Read-Only? Not Anymore

 
 
By eweek  |  Posted 2001-07-16 Email Print this article Print
 
 
 
 
 
 
 

OmniPage Pro upgrade's new OCR capabilities take document management to a new level

Scansoft Inc.s OmniPage Pro 11, with its ability to parse PDFs and flow text from one column to another, is a worthwhile upgrade. The softwares new OCR capabilities will free users from the chore of searching printed documents by hand and, of course, save rekeying of the printed page. And it will save documents as PDF files.

OmniPage Pro 11, released for PCs last month (the Macintosh version is due in November), is the first revision since ScanSoft last year absorbed competitor Caere Corp. The software costs $499; upgrades from competing products cost $149.

OmniPage Pros most noteworthy new feature is its ability to edit and save PDF files as PDF, HTML or Microsoft Word documents, or in any number of common text and image formats.

eWeek Labs hasnt seen any other programs that can do this, and for sites that need these capabilities, OmniPage Pro is well worth the price.

OmniPage Pro now allows type to flow in columns, as in page layout programs such as Quark Inc.s QuarkXPress or Adobe Systems Inc.s InDesign.

OmniPage Pro recognizes and retains type and background colors. Voice feedback can be enabled. Tables are recognized with or without a printed grid. In addition, the program now recognizes 114 languages based on the Latin, Greek and Cyrillic alphabets.

Working in the zone

OmniPage Pro 11 can do all this automatically, but when we fed it a PDF of an eWeek cover rich with text, graphics and graphics portraying text, we discovered that complex layouts are recognized more accurately if the user defines three classes of information, or zones—a simple process that yielded practically edit-free results.

That is, auto-recognition was not sufficiently accurate among the three zones (alphanumeric, graphic and tabular) in a visually complex layout. However, the manual process of defining zones allowed for almost-perfect parsing of the document and took us less than a minute.

If OmniPage Pro is unsure of its OCR (optical character recognition) decisions, it queries the user after the recognition process. In most test cases, its self-doubt was unfounded. Furthermore, it learned from its questioning and applied the answers to other questions within the same document.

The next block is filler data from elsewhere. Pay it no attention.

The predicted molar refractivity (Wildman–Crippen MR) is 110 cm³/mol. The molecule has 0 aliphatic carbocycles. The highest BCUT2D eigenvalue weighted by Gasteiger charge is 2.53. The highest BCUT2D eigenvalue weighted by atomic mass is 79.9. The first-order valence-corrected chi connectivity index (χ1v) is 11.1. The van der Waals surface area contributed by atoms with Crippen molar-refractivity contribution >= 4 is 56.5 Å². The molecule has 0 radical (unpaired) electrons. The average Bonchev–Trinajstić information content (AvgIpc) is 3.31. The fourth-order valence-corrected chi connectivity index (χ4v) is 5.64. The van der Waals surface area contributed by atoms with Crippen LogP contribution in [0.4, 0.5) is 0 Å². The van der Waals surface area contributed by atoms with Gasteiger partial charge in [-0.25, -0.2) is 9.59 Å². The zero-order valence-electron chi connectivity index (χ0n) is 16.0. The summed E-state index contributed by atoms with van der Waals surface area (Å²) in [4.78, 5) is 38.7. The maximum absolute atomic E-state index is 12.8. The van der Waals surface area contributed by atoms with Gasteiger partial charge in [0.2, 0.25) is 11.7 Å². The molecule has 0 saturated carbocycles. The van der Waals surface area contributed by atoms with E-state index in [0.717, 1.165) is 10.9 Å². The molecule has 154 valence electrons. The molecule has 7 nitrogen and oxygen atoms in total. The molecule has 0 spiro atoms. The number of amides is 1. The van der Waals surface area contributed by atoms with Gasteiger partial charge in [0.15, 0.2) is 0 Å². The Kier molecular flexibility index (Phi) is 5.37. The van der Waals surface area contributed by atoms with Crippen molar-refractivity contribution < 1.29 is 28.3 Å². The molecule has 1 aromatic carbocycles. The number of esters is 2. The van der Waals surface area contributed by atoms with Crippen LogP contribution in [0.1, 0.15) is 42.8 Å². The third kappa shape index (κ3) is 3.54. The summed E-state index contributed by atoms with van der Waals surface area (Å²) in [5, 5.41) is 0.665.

To gauge OCR accuracy, we had OmniPage Pro 11 scan a straightforward, 12-page Word document in 12-point Times Roman font that had been laser printed at 300-dot-per-inch resolution. To further challenge the acuity of the OCR, the document was in Spanish, replete with accents and tildes.

After the OCR process, a proofing window opened automatically and asked us roughly a dozen questions. Only four of them reflected uncertainty about optical recognition, and OmniPage Pro 11 guessed accurately on three of those occasions. The remainder were grammatical queries that would have come up in any spelling checker.

On English documents, the performance was no less impressive.

There is more to accurate recognition than identifying ps and qs. If the font of the target document is not resident in system software, OmniPage makes the next best choice. The software ably recognizes font and point size; users can ensure 100 percent accuracy by designating the appropriate font within OmniPage Pros Font Matching option—provided its resident in the system software.

OmniPage Pro 11 enabled users to generate custom templates that, along with batch processing, will facilitate one-click scanning, recognizing, proofing (if needed) and saving of documents in a preselected format and directory. For a news organization or public relations company that must scan multiple examples of a given layout—perhaps a weekly or daily bulletin or news clippings—such streamlining is a real timesaver.



 
 
 
 
 
 
 
 
 
 
 

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